Explains why she became acutely aware of her deformed hands.

Age at interview: 43
Sex: Female
Age at diagnosis: 24
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I would say I have got deformities of the feet but you cover your feet up with shoes and your clothes, so people don't tend see them and in my ankles I won't wear skirts anymore. I will not wear dresses or skirts 'cos my ankles are very swollen, they're thick they've, I've got scars on them so I wear trousers, so it's not a problem with that.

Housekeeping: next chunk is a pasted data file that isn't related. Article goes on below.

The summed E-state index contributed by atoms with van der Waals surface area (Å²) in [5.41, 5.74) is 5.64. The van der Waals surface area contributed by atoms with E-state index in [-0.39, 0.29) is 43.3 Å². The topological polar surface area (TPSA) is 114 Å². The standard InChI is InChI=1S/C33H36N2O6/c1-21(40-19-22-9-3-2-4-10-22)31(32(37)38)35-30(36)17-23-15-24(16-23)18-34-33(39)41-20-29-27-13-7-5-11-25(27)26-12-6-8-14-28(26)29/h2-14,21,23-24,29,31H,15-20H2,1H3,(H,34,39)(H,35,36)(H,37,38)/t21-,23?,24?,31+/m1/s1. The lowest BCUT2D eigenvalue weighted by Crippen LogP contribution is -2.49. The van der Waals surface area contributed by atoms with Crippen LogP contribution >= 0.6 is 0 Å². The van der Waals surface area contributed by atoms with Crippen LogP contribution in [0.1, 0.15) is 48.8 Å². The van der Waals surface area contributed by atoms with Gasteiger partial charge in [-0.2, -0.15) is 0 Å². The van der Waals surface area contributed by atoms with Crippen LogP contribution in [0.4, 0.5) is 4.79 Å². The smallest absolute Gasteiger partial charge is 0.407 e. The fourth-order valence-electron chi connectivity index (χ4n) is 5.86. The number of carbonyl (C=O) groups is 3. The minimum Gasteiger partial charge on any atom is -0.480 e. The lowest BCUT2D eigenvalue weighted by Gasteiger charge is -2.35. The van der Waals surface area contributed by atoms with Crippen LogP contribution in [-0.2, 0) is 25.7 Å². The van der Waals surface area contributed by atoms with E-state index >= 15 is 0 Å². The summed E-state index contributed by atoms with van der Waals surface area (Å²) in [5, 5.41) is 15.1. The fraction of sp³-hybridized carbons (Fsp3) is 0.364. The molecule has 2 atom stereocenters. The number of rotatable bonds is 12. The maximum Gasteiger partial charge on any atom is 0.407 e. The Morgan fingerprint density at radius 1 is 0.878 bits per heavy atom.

But my hands, your hands you can't hide, hands are always very focal and I tend to use my hands quite a lot when I'm talking, when I'm training. And I've become very aware of they're deformity and, and so much so, I won't wear rings. I have lots of beautiful rings. I won't wear my wedding ring. I won't wear anything on my hands which brings it to people's attention. I'll even wear t-shirts with long arms just to cover up the knuckles, so I just have the tips pointing through. So and I hate it if I ever catch a sight of my hands in a mirror, I often do it when I'm driving, you might catch it in the wing mirror or something, I just I hate it. So unfortunately that's something I have to, to deal with, it's just made them very ugly.

And what brought you're attention to that?